Conconully State Park

Conconully State Park is an 81-acre property, a camping park sporting about one mile of shoreline on the oldest Bureau of Reclamation irrigation project in north central Washington. The town of Conconully was founded as a mining town, chartered in 1887. Conconully served as the county seat of Okanogan County from 1889 to 1914, even though the town was almost destroyed several times by fires and floods. An early schoolhouse and a replica of the original courthouse are still standing on the grounds of Conconully State Park as the original courthouse was torn down and the lumber used to build the still-standing community center. The irrigation project was one of the first irrigation projects on the drawing boards of the Federal Bureau of Reclamation after the Bureau was established in 1905. The dam was built, the lake filled and the first version of the state park was opened to the public in 1910. In 1945, Washington State Parks took over the site.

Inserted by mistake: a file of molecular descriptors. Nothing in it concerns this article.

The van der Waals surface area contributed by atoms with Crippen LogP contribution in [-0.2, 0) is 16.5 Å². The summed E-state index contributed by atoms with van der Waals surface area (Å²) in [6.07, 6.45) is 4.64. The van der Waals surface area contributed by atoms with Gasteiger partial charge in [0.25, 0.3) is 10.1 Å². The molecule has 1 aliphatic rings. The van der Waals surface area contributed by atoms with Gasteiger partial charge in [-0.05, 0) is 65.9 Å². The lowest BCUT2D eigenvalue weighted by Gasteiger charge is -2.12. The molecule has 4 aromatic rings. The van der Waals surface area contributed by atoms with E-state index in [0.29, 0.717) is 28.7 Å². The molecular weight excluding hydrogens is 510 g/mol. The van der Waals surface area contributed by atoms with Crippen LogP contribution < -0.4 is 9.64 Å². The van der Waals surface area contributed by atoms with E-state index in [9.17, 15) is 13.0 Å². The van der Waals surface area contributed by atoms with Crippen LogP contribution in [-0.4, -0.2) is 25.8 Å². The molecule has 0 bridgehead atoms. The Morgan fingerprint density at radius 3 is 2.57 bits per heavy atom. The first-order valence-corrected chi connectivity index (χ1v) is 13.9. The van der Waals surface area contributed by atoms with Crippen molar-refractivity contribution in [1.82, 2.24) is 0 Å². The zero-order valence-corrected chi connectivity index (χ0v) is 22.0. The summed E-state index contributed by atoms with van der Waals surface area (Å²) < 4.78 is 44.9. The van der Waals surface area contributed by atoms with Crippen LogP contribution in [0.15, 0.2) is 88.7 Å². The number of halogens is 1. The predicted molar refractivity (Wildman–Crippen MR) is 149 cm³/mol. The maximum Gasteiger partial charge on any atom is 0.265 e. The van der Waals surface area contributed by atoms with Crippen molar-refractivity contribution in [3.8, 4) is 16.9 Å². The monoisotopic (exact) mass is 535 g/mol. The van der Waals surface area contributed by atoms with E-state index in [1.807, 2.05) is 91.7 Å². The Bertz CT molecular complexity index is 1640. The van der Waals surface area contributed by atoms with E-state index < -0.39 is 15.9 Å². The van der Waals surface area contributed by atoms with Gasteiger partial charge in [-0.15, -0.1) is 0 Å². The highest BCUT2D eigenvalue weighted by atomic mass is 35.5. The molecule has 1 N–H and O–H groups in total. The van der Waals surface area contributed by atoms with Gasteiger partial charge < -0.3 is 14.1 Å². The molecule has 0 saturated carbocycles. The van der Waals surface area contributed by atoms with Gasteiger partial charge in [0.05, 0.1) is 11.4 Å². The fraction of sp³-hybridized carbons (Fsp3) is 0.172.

The main draw to Conconully State Park is the excellent fishing, with boat launches on two lakes. The campground offers 51 primitive tent spaces and 15 sites with water and electric hookups. There are four restrooms (one universally accessible) and four showers (one universally accessible). Maximum RV size: 60 feet.

Hours: 6:30 am to 10 pm, seven days a week. Campground check-in: 2:30 pm; check-out: 1 pm. Quiet hours: 10 pm to 6:30 am. Electric generators are allowed to run from 8 am to 9 pm only. The park is closed from the first of November through the end of March. Stay limit: 10 consecutive days. Maximum 8 people per campsite. Second vehicle: $10 per night (unless it is towed by an RV). Prices subject to change without notice.

To get there: Go 22 miles north from Omak on State Highway 97 (the Conconully Highway) to the park entrance.

In the campground at Conconully State Park
In the campground at Conconully State Park
Map of Conconully State Park
State Park map courtesy of Washington State Parks  
Okanogan Trails Scenic Byway area map

Related Pages

Area map courtesy of National Geographic Topo!